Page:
Over the last year or so since I became a mother, what was my iPad has morphed into the family iPad, has been renamed Elmo by our nearly 2-year-old son, Christopher, and seems to be a bit of a mystery grab bag when I finally get it back in my hands.
From his many early FaceTime and Skype chats with "Nana," my mother, he's gotten quite proficient at using it. He now slides the virtual arrow to open it, selects the on-screen folder that reads "Chris' books" and deftly taps through a series of book apps that entertain and engage him. And he knows the ones he wants. He also swipes the screen to the second page to launch the video player so he can watch his selection of Elmo videos.
Our little one's curiosity prompts him to launch, move, erase and download multiple apps at a time, leading to a confused mom who just wants to check her email and play a game of Ruzzle to relax at the end of the day. I literally could not find the App Store app for months -- well, only by using the search function.
Although our family encourages sharing, Apple really doesn't when it comes to its devices. Unlike its tablet competitors such as Kindle Fire, the iPad/iPhone doesn't offer a "kid mode."
Sure, the iDevices have the ability to turn on restrictions. Although the devices themselves are so intuitive that a child only a few months old can navigate them, these restrictions were clearly created by very bright folks who have little or no exposure to small children.
Inexplicably, you have to reset the restrictions every time you click enable. In other words, if you want to turn them off for your own use, you've got to go step by step through each option all over again before passing the device back to an eager (and impatient) child.
For me that included setting up a restrictions passcode, which you enter twice; toggling about five tabs of things I didn't want to allow, from access to iTunes to installing and deleting apps; turning off explicit music and podcasts; shifting permissible ratings for movies, TV shows, books and age ratings for apps; and turning off the ability to make in-app purchases.
That's 13 clicks in all -- and that didn't include adjusting privacy settings for location services, contacts, photos or calendars. And you have to do that every time your kid reaches for your device? Not very family friendly at all.
I informally polled some friends and acquaintances with kids about their wishlist for a more family-friendly iPad. A number of them mentioned the ability to turn off or exclude in-app purchases, which is something that's easily done now.
Apple apparently needs to do a better job of educating parents that they already have that ability, particularly in light of the recent cases and settlements related to kids going on in-app spending sprees without their parents' knowledge or permission.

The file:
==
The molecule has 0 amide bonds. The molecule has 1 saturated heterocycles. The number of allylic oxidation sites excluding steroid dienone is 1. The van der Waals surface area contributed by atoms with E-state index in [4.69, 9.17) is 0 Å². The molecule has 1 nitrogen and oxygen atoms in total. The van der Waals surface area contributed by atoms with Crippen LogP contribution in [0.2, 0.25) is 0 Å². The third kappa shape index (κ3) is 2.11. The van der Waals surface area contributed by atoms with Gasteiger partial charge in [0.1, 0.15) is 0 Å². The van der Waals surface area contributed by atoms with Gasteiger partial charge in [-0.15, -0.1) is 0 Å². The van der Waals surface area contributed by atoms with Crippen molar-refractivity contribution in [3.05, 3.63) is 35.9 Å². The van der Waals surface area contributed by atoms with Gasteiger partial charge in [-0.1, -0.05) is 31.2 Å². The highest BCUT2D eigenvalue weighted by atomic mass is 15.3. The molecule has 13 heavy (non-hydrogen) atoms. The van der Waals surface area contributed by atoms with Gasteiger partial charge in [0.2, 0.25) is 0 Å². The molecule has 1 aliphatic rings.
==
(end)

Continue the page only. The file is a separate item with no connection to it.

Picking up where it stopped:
(Last month, Apple settled a class-action suit covering more than 23 million App Store account holders, offering $5 or more in iTunes credit or a cash refund to those who attest that such app purchases were made without their consent or knowledge.)
The latest versions of iOS do allow you to block in-app purchases by clicking on General in the Settings app and looking for Restrictions. You click on Enable Restrictions, and then go through and toggle what you what to turn off access to, including in-app purchases -- and you can disable the ability to delete apps.
A warning for those parents who may expect to be able to use their phone or tablet after retrieving it from junior: Setting restrictions may make apps and content that don't fit those criteria disappear. (I discovered that when the App Store and my pregnancy apps disappeared from view and couldn't be retrieved by a search. But not to worry; they're invisible only while restrictions are enabled. They return -- albeit in a random location on the device -- when restrictions are disabled.)
The second most requested feature among my group was separate user profiles. For older children who play the same games or read the same books as Mom or Dad, it would be great for them to be able to easily access their own settings without disturbing their parents'.
Another wishlist feature was separate Web histories -- and one that couldn't be erased without a parental code.
Next on the list was the ability to let the kids play with the photo app and camera but keep them from deleting photos and videos. That's a biggie in our household. We seem to have a budding Herb Ritts in our son, but his fast little fingers delete as fast as they create.
Last on the list came from a friend whose family is less skilled at sharing. Her wish: Please make the devices more affordable -- or have some sort of two-for-one discount.
I'm not sure I'd hold my breath on the lower price, but the software-based features should be easy enough to implement and would make Apple comparable and more competitive among those parents at ease with its products and wedded to the ecosystem.